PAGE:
Cellulosic Ternary Nanocomposite for Affordable and Sustainable Fluoride Removal

Moses Egor, Avula Anil Kumar, Tripti Ahuja, Sritama Mukherjee, Amrita Chakraborty, Chennu Sudhakar, Pillalamarri Srikrishnarka, Sandeep Bose, Swathy Jakka Ravindran, Thalappil Pradeep*

*Corresponding author for this work

Research output: Contribution to journalArticleScientificpeer-review

2 Citations (Scopus)

Abstract

Adsorption is shown to be an extremely affordable and sustainable way of producing clean water, particularly in resource-limited settings. In this paper, we sought to synthesize an effective cellulose-based composite adsorbent from eco-friendly, earth-abundant, and consequently affordable ingredients at room temperature for fluoride removal from drinking water. We utilized the synergistic effect of various renewable materials and active sites of metal oxyhydroxides in developing an effective adsorbent, which is physically stable under the conditions of use. Nanoscale oxyhydroxides of aluminum and iron were scaffolded into a matrix of carboxymethyl cellulose (CMC) to form a nanocomposite adsorbent, which was prepared in water, eventually making a water-stable porous solid. This was used in batch and cartridge adsorption experiments for fluoride removal. The adsorbent surface before (in situ) and after fluoride uptake was characterized using various analytical techniques. Thein situcomposite exhibited a surface area of 134.3 m2/g with an amorphous solid structure with Al and Fe uniformly distributed in the cellulose matrix. From the batch adsorption experiments, we observed 80% fluoride removal within the first 3 min of contact, with a maximum uptake capacity of 75.2 mg/g as modeled by the Langmuir adsorption isotherm, better than most reported materials. The adsorbent effectively reduced F-levels in field water from 10 to 0.3 mg/L, less than 1.5 mg/L the World Health Organization upper limit for drinking water. Optimum F-removal was achieved between the pH of 4-9; however, the effectiveness of the adsorbent was reduced in the presence of competing ions in the order PO43-> SiO32-> CO32-> HCO3-> SO42-. A cartridge experiment demonstrated the applicability of the adsorbent in a domestic point-of-use water purifier for defluoridation. Sustainability metrics of the material were evaluated. Defluoridation using the material is estimated to cost $3.3 per 1000 L of treated water at the scale of community implementation projects.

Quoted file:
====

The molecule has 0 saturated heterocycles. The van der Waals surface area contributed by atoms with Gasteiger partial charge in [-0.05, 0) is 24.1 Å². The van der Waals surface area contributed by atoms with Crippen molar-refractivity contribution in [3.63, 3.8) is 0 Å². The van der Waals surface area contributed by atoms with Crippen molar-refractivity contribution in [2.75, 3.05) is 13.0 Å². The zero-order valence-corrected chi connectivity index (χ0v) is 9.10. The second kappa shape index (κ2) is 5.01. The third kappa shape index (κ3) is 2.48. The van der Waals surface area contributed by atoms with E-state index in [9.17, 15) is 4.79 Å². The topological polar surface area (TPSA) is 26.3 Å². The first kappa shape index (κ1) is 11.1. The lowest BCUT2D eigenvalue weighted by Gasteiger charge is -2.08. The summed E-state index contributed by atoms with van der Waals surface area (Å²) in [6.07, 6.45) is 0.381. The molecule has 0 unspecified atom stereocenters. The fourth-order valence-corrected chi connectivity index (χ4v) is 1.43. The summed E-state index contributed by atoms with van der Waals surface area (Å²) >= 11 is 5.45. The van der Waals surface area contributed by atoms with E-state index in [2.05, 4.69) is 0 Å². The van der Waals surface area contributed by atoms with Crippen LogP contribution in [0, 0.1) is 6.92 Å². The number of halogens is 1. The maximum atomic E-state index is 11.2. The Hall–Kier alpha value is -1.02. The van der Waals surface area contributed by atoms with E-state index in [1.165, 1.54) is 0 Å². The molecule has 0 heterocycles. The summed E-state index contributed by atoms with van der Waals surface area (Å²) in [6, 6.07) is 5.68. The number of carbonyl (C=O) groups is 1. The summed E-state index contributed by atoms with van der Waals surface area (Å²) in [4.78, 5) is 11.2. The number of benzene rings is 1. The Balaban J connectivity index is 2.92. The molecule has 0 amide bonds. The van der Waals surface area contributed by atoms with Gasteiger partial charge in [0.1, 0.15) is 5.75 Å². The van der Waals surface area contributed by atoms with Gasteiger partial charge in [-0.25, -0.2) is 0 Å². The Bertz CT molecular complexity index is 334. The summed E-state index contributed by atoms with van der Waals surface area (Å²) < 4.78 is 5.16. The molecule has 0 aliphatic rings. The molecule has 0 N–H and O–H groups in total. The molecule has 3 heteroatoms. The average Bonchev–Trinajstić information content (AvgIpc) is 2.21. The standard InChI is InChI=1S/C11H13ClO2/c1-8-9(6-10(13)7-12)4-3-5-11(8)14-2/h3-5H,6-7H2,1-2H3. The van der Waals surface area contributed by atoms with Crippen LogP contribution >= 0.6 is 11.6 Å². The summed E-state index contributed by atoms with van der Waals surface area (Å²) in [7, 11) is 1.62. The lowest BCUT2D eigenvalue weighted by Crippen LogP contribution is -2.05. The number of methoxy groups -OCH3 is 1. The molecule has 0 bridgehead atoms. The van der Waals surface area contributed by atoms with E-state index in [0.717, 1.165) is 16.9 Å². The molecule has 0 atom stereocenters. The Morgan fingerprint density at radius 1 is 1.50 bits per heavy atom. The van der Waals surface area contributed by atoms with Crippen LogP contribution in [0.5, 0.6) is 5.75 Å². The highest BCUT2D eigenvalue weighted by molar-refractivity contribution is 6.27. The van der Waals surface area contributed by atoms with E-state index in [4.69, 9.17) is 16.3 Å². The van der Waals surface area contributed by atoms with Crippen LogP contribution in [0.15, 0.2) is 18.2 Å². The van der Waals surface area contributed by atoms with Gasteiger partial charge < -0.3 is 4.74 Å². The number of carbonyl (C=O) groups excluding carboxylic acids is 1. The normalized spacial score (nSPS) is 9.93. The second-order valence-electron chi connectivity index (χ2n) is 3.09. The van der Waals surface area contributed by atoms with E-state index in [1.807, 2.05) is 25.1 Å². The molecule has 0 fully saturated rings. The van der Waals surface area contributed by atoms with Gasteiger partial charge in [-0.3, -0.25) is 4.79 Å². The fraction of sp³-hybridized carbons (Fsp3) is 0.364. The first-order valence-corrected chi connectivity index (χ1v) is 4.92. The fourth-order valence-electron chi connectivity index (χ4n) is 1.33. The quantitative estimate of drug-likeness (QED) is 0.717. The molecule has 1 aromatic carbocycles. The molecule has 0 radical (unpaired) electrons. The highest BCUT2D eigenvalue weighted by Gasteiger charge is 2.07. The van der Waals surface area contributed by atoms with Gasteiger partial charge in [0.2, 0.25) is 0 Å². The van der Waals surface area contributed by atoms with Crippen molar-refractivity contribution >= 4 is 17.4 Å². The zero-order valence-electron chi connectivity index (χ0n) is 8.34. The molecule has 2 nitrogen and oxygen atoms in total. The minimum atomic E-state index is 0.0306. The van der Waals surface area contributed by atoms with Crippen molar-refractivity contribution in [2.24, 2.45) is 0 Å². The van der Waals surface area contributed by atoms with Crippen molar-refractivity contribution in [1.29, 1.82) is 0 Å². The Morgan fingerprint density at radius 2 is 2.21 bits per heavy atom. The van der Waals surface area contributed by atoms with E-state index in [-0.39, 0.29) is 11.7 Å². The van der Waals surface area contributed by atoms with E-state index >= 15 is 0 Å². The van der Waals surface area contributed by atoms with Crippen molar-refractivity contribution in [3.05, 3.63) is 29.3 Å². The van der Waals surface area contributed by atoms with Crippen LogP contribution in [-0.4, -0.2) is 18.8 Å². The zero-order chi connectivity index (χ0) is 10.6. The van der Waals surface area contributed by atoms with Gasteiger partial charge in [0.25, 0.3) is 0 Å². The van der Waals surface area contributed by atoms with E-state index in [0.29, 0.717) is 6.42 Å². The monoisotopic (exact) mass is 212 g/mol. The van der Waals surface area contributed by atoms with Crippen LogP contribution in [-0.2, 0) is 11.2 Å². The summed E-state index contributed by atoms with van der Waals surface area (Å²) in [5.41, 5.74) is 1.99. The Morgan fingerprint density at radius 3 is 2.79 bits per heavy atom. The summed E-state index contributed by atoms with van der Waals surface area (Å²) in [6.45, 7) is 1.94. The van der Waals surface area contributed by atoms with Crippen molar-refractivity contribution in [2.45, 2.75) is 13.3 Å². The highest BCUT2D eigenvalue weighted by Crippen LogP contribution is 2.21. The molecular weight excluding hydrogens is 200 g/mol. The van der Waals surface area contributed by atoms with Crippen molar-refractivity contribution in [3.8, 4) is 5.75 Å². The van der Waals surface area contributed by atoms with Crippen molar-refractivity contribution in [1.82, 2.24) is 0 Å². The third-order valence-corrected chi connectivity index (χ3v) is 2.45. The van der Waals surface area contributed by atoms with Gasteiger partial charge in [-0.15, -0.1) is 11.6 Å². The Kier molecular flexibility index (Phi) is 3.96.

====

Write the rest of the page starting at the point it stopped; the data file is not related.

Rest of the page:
Original languageEnglish
Pages (from-to)12788-12799
Number of pages12
JournalACS Sustainable Chemistry and Engineering
Volume9
Issue number38
DOIs
Publication statusPublished - 27 Sep 2021
MoE publication typeA1 Journal article-refereed

Keywords

  • aluminum oxyhydroxide
  • carboxymethyl cellulose
  • composite adsorbent
  • defluoridation
  • fluoride
  • iron oxyhydroxide

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